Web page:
These are some of the things we editors keep close at hand, whether on our bookshelves or our computer screens:
- Our Author Guide – duh! Did you know that we use short-form footnotes throughout a book? No more of those long-form initial notes.
- Merriam-Webster’s Collegiate Dictionary (also online with purchase of hardcopy; abridged version is free to all!) – this is our go-to dictionary for questions of spelling. Did you know that vegie is an acceptable alternative to veggie?
- The Chicago Manual of Style 15th and now 16th eds. – our house style is a revised version of the Chicago Manual of Style (CMOS). We look to CMOS for help with those things not covered in our author guide. Did you know there are at least 4 ways to list reprints in bibliographies? Also, did you know CMOS suggests using apostrophe s for all singular possessives, even those ending in s? So, Jesus’s and Moses’s.
- The SBL Handbook of Style (if you are an SBL member the book is available online for free. There is also a student supplement available online for free) – for issues peculiar to biblical studies and not covered in CMOS, we turn to the SBL Handbook. This book is very helpful for abbreviations of scholarly journals and references, as well as abbreviations for ancient sources. It’s also our arbiter of transliteration questions. Did you know biblical and apocryphal books do not use a period with their abbreviations, but pseudepigraphical, rabbinical, and other ancient sources do? So, Dan (Daniel), but Apoc. Dan. (Apocalypse of Daniel).
- The Word Book III – we don’t refer to this that often, but it serves well as a spellcheck backup. And when we check for how a word should break across lines, the Word Book tells us how to do it properly.
- Garner’s Modern American Usage – Garner is actually quite fun to read. He is witty and makes grammar, usage, and style delightful. See his entry for Sesquipedality, which “is the use of big words, literally those that are ‘a foot and a half’ long.” He concludes that there are three legitimate stances for a writer and his/her word usage: 1) if you truly want to communicate, then “build your core of small words”; 2) if you also want to educate, then “use challenging words while allowing the context to reveal their meanings”; and 3) if you are writing for a particular audience with a prodigious vocabulary, then “use hard words that are truly unsimplifiable. But question your motives: are you doing it to express yourself, or are you just showing off?”
- Google Books – this resource helps in several ways. If we need to check a quotation, doing a search for the quotation will often find the actual source of the quote or a previous book with the quote in it. If we are having a hard time verifying the bibliographic information of an obscure article or book, a search will often point to a previous publication’s bibliography with the information, or on the rare occasion to the actual source in question. We use Google Books to complete bibliographic information all the time.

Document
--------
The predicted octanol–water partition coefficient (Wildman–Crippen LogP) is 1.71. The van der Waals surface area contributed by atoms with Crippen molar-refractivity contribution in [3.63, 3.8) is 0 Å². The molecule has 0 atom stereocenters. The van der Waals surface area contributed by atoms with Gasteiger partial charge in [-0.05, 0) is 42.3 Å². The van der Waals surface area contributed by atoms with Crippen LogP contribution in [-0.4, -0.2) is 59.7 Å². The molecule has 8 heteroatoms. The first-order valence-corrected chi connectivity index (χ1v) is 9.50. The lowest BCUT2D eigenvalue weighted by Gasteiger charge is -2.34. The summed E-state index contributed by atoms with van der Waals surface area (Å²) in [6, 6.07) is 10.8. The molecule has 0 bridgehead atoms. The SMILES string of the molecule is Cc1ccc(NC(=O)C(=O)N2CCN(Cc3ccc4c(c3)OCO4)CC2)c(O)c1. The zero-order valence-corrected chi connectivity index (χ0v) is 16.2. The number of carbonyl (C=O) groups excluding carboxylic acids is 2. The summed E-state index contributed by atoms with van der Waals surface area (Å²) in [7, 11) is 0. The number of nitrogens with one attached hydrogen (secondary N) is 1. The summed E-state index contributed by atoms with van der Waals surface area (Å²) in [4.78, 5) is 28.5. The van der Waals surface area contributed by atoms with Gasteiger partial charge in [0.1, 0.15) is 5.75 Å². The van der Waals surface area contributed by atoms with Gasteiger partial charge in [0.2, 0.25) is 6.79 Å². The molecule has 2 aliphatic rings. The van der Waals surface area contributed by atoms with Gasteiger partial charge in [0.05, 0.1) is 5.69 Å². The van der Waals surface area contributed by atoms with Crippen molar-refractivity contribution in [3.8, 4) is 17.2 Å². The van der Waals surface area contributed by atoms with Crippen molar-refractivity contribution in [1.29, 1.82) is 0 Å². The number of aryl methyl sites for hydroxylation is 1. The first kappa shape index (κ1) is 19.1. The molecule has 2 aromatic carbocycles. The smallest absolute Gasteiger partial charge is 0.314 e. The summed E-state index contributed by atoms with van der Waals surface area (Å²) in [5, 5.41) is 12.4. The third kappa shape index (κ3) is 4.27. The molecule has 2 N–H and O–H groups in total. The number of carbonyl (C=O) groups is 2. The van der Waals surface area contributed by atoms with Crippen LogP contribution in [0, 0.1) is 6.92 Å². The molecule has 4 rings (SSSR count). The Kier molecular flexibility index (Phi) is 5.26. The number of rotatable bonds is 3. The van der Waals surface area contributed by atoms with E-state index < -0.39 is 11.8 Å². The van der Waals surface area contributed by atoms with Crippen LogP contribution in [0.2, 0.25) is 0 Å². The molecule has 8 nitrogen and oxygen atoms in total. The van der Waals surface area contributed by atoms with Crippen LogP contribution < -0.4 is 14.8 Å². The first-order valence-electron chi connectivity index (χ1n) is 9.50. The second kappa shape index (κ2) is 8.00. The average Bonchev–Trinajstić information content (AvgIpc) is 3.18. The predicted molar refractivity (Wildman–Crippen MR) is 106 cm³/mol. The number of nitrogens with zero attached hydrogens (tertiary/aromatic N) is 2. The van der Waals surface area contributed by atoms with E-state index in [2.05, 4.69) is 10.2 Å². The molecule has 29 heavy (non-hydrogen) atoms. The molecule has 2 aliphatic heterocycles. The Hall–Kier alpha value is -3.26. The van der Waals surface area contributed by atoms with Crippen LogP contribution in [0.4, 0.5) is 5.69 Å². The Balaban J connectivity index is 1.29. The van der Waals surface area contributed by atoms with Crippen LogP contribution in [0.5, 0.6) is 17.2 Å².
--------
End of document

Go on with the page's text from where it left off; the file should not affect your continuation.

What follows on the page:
- WorldCat – with information from thousands of libraries worldwide, WorldCat is a great place to check for missing bibliographic information. Is the book in a series? What is the publication location? Are their other editions?
- Library of Congress – the Library of Congress (LOC) website is helpful when constructing the Catalging-in-Publication Data (CIP). For example, did you know that although Ben Witherington publishes with Ben Witherington III on the cover of most of his books, the Library of Congress catalogs him as Witherington, Ben, 1951–, and so this is what we put in the CIP section of the copyright page of the books he publishes with us? We also use LOC to help with the cataloging subjects and call numbers. Authors often ask that we list subjects that we are unable to list because they are not a part of the LOC system. The information we put in the CIP section is supposed to be helpful to libraries. We find that librarians, however, have their own opinions about what subjects and call numbers ought to be assigned to books.
- Most of us editors have access to institutional online databases by virtue of the fact that we are alumni. For instance, I often use databases available to me through Fuller Theological Seminary’s library in order to track down sources and bibliographic information.
- We also consult institutions’ online catalogs for book information. For instance, Harvard’s online catalog is a favorite because it’s old and extensive.
An author’s familiarity and use of these tools, especially those that provide bibliographic information, would make our lives a lot easier. There is little that is more exhausting than spending hours cleaning up the lengthy bibliography of an academic monograph.